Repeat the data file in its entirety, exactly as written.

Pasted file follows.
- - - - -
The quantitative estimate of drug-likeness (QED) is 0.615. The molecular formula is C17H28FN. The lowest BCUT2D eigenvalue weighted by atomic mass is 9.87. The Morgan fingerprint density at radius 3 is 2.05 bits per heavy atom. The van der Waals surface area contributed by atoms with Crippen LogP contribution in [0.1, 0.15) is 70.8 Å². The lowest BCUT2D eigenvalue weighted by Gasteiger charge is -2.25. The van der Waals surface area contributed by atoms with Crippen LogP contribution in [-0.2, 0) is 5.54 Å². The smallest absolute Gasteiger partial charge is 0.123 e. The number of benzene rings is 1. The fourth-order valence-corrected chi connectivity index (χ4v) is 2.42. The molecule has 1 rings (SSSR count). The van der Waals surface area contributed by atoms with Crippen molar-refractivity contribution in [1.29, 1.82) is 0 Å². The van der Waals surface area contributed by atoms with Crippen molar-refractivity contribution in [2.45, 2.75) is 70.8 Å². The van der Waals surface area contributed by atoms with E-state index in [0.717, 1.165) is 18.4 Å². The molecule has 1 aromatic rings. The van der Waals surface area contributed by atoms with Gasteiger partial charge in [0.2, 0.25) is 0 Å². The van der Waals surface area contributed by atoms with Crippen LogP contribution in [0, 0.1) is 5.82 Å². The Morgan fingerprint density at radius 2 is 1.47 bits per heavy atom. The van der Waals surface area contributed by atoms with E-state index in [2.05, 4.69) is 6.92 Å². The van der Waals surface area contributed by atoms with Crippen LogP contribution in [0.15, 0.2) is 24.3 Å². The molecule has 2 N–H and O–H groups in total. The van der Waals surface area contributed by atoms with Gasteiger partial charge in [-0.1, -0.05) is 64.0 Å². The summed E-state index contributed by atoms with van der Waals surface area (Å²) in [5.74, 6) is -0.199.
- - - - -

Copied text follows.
The quantitative estimate of drug-likeness (QED) is 0.615. The molecular formula is C17H28FN. The lowest BCUT2D eigenvalue weighted by atomic mass is 9.87. The Morgan fingerprint density at radius 3 is 2.05 bits per heavy atom. The van der Waals surface area contributed by atoms with Crippen LogP contribution in [0.1, 0.15) is 70.8 Å². The lowest BCUT2D eigenvalue weighted by Gasteiger charge is -2.25. The van der Waals surface area contributed by atoms with Crippen LogP contribution in [-0.2, 0) is 5.54 Å². The smallest absolute Gasteiger partial charge is 0.123 e. The number of benzene rings is 1. The fourth-order valence-corrected chi connectivity index (χ4v) is 2.42. The molecule has 1 rings (SSSR count). The van der Waals surface area contributed by atoms with Crippen molar-refractivity contribution in [1.29, 1.82) is 0 Å². The van der Waals surface area contributed by atoms with Crippen molar-refractivity contribution in [2.45, 2.75) is 70.8 Å². The van der Waals surface area contributed by atoms with E-state index in [0.717, 1.165) is 18.4 Å². The molecule has 1 aromatic rings. The van der Waals surface area contributed by atoms with Gasteiger partial charge in [0.2, 0.25) is 0 Å². The van der Waals surface area contributed by atoms with Crippen LogP contribution in [0, 0.1) is 5.82 Å². The Morgan fingerprint density at radius 2 is 1.47 bits per heavy atom. The van der Waals surface area contributed by atoms with E-state index in [2.05, 4.69) is 6.92 Å². The van der Waals surface area contributed by atoms with Crippen LogP contribution in [0.15, 0.2) is 24.3 Å². The molecule has 2 N–H and O–H groups in total. The van der Waals surface area contributed by atoms with Gasteiger partial charge in [-0.1, -0.05) is 64.0 Å². The summed E-state index contributed by atoms with van der Waals surface area (Å²) in [5.74, 6) is -0.199.